first_imgBANGALORE, India (AP):Bangladesh slumped to a one-run defeat by India at the World Twenty20 yesterday after a collapse by their lower-order batsmen in the final over of a gripping Group Two match at Chinnaswamy Stadium.Needing 11 to win off the last over, bowled by Hardik Pandya, Mushfiqur Rahim slammed two consecutive boundaries as nine runs came off the first three deliveries to put Bangladesh in sight of victory in reply to India’s 146-7.But Mushfiqur holed out to midwicket. The next ball saw Mahmudullah do the same, and Shuvagata Hom missed the final ball and made a vain attempt to steal a single to level the scores. However, his partner, Mustafizur Rahman, was run out by India wicketkeeper and captain Mahendra Singh Dhoni to leave Bangladesh beaten on 145-9.RUNS ADDED ONThe defeat followed a solid start by Tamim Iqbal (35) and Sabbir Rahman (26) – who did well to add 44 for the second wicket – and some useful contributions from Shakib Al Hasan (22) and Soumya Sarkar (21).Put into bat, India’s openers had earlier struggled to get going against some disciplined bowling. Both Rohit Sharma and Shikar Dhawan struggled to score at a run-a-ball, and the frustration that crept in resulted in both openers departing in quick succession. Rohit made a 16-ball 18 and Shikar had a 22-ball 23.With Virat Kohli being joined by Suresh Raina, India began to make progress. The pair added 50 runs for the third wicket before Kohli was bowled by Hom for 24.Raina showed a return to form by cracking a 23-ball 30. But two back-to-back wickets by Al-Amin Hossain, who had Raina and Pandya both caught, put India on the backfoot again.Dhoni then took charge, finishing unbeaten on 13. Along with Ravindra Jadeja, he added 20 runs for the seventh wicket before he and Ravichandran Ashwin put on nine more runs from five balls.last_img read more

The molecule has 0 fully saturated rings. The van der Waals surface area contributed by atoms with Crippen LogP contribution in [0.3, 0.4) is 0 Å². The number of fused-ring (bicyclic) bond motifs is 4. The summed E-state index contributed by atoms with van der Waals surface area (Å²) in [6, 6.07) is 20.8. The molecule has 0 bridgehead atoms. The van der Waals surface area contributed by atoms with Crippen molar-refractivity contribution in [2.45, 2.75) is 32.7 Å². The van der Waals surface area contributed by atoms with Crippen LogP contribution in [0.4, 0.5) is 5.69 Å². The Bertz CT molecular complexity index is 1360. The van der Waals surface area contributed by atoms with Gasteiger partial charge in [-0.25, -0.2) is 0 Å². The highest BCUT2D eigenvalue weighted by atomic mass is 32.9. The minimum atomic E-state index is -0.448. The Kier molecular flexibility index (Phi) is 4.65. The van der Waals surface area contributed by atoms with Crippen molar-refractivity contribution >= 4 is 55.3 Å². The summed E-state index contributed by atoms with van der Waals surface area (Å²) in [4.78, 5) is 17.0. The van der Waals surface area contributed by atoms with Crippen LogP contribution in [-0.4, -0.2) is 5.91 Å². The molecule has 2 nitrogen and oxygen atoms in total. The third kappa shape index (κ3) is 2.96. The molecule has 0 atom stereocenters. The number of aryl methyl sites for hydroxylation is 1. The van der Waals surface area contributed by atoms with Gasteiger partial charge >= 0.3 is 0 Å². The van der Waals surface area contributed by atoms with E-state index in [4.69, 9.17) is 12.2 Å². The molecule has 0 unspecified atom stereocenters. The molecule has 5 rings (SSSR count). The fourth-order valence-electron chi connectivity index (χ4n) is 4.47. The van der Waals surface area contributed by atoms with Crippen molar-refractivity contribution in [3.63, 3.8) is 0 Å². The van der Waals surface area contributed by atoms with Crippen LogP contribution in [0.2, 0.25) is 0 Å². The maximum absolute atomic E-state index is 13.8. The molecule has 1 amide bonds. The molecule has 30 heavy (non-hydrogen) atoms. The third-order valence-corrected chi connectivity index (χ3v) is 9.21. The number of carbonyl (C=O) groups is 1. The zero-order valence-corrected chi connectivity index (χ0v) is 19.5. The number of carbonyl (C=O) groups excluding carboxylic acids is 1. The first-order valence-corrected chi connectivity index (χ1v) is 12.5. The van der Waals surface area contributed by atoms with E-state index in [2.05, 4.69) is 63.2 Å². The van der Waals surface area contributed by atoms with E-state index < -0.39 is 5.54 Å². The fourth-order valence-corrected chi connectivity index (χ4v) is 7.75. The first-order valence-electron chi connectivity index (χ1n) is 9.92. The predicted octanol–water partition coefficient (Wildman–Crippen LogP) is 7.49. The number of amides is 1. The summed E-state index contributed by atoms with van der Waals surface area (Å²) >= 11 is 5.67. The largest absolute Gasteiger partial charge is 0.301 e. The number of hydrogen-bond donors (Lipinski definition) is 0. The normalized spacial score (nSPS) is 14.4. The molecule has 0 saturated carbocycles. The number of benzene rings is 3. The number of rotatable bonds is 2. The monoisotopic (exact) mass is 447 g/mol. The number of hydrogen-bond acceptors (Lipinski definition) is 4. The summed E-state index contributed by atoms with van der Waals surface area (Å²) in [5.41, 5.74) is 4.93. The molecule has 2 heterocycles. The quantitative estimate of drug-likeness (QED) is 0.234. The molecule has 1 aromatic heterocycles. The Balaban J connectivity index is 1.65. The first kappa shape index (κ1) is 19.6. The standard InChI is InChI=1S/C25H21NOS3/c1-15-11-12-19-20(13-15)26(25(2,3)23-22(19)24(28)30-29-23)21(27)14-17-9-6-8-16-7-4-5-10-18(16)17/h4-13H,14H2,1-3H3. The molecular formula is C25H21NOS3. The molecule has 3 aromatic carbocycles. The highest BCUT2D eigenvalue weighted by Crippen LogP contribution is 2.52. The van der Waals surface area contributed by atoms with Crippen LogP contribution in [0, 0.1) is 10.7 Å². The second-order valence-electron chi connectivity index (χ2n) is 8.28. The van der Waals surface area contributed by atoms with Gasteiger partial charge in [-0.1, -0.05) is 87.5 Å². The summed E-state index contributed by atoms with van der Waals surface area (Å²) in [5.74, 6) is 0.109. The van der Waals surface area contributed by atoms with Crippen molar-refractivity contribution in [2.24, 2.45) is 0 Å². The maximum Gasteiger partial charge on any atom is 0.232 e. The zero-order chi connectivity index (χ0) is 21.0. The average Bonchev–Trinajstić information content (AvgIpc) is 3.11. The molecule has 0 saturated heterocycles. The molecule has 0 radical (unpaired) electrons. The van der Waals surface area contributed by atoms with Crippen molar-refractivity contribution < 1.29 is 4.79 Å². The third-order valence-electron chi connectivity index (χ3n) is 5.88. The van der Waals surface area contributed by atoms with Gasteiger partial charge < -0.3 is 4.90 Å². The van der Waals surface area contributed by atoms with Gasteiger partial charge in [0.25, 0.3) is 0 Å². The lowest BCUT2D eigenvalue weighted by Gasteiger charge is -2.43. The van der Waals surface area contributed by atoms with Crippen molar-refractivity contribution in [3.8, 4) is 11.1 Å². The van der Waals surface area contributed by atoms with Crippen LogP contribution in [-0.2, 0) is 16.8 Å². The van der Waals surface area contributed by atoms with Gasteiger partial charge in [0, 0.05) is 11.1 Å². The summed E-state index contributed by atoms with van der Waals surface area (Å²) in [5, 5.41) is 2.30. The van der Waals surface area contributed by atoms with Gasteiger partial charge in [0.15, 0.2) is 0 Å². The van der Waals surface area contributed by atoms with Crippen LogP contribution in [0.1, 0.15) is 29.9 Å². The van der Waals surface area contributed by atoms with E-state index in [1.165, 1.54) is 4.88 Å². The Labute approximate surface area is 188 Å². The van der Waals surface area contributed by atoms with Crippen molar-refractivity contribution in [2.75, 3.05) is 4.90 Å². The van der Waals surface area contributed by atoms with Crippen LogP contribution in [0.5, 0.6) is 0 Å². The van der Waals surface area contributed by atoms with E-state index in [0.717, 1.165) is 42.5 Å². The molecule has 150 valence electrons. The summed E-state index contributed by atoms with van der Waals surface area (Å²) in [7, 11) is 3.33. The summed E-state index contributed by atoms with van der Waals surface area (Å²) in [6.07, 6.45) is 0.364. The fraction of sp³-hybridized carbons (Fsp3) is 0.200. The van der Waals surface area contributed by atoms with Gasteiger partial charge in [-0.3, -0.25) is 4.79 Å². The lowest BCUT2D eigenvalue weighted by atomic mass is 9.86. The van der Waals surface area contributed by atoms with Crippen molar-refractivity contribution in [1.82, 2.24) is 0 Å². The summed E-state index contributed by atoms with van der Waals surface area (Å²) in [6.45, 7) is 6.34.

first_imgOTTAWA – The Inuit people have been treated as bystanders or test subjects since the moment Western scientists first began studying the Arctic, and the time has come for the northern Indigenous community to have a greater say in the science that takes place in their homeland, the head of Inuit Tapiriit Kanatami said Thursday.The ITK, which represents 65,000 Inuit in Canada, announced the launch of a national Inuit research strategy centred on encouraging researchers and research institutions to partner with Inuit on projects that better reflect the needs and priorities of northern peoples.“For every three Inuit, there is one research publication about Inuit and about Inuit Nunangat,” said ITK head Natan Obed, using the preferred term for the traditional territory occupied by Inuit peoples in Canada’s North.“There has been a focus on Inuit Nunangat research, but there has not been a focus on Inuit participation,” he added. “This aims to change that.”Obed highlighted the northern experience of climate change and severe social inequalities, including suicide and food security, as issues that tend to be trumped by subjects like Arctic sovereignty or resource development, which receive a disproportionate amount of research funding, often to the detriment of those who live in the North.“In the past, research questions weren’t focused on answering our questions. They were answering other questions that people might have had about us or independent of us, but in our homeland,” Obed said.“We need to know more abut how our society functions, about specific issues within our society, in order to make our societies better.”Indigenous Affairs Minister Carolyn Bennett was on hand for the announcement, where she stressed the government’s commitment to support the proposed research strategy.“The Arctic is for the people who live there,” Bennett said. “It means that the Inuit must have a very strong say in the policies and the fact-finding and the research that takes place in the North.”While the Inuit research strategy itself has no teeth or enforcement mechanisms, it is intended by ITK to lay a foundation for universities, research institutions and governments to adopt and put into practice.The ITK is the national representative organization for Canada’s Inuit, most of whom live in Inuit Nunangat, which comprises northern Labrador, northern Quebec, Nunavut and parts of Yukon and the Northwest Territories.The research strategy highlights five key areas, which include promoting Inuit governance in research, aligning funding with Inuit research priorities, building Inuit research capacity and encouraging Inuit access and ownership over findings.Other areas the strategy seeks to address is the lack of Inuit representation on research and ethics approval boards for work that takes place in the North and the absence of a university in Inuit Nunangat, which it says contributes to the continued dominance of local research by outsiders.One promising area Obed highlighted where collaboration is happening is an $80-million commitment to develop an Inuit health strategy, outlined in the most recent federal budget.In the past, the federal government would conduct research in Inuit Nunangat and then describe the world to Canadians without Inuit input, Obed said.“As much as people want to say that research is objective, it is not. There is a subjective element to the way in which you describe the world, the way in which you describe findings,” he said.“The ownership, control, the access, the participation of Inuit within the research process is an important step and does not diminish research itself. It actually enhances it.”– Follow @gwomand on Twitterlast_img read more